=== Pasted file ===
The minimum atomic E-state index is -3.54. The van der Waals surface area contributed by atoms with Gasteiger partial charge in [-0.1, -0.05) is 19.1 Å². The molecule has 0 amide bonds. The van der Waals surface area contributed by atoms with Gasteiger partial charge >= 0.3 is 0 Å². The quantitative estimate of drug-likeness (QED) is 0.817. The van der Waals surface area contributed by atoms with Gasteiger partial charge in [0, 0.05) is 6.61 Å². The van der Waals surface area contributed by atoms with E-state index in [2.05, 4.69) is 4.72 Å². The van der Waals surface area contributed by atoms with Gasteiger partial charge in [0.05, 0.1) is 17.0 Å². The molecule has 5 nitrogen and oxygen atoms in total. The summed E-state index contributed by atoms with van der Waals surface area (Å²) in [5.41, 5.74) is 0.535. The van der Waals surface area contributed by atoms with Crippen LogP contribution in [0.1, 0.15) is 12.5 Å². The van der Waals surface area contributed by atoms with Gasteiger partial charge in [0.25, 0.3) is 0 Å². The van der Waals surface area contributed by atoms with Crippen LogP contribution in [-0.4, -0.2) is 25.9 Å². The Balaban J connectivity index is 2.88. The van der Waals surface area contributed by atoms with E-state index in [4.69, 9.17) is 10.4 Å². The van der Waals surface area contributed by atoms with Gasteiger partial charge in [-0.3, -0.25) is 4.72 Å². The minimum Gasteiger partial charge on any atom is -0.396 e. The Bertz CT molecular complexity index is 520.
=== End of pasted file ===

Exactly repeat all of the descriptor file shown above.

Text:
The minimum atomic E-state index is -3.54. The van der Waals surface area contributed by atoms with Gasteiger partial charge in [-0.1, -0.05) is 19.1 Å². The molecule has 0 amide bonds. The van der Waals surface area contributed by atoms with Gasteiger partial charge >= 0.3 is 0 Å². The quantitative estimate of drug-likeness (QED) is 0.817. The van der Waals surface area contributed by atoms with Gasteiger partial charge in [0, 0.05) is 6.61 Å². The van der Waals surface area contributed by atoms with E-state index in [2.05, 4.69) is 4.72 Å². The van der Waals surface area contributed by atoms with Gasteiger partial charge in [0.05, 0.1) is 17.0 Å². The molecule has 5 nitrogen and oxygen atoms in total. The summed E-state index contributed by atoms with van der Waals surface area (Å²) in [5.41, 5.74) is 0.535. The van der Waals surface area contributed by atoms with Crippen LogP contribution in [0.1, 0.15) is 12.5 Å². The van der Waals surface area contributed by atoms with Gasteiger partial charge in [0.25, 0.3) is 0 Å². The van der Waals surface area contributed by atoms with Crippen LogP contribution in [-0.4, -0.2) is 25.9 Å². The Balaban J connectivity index is 2.88. The van der Waals surface area contributed by atoms with E-state index in [4.69, 9.17) is 10.4 Å². The van der Waals surface area contributed by atoms with Gasteiger partial charge in [-0.3, -0.25) is 4.72 Å². The minimum Gasteiger partial charge on any atom is -0.396 e. The Bertz CT molecular complexity index is 520.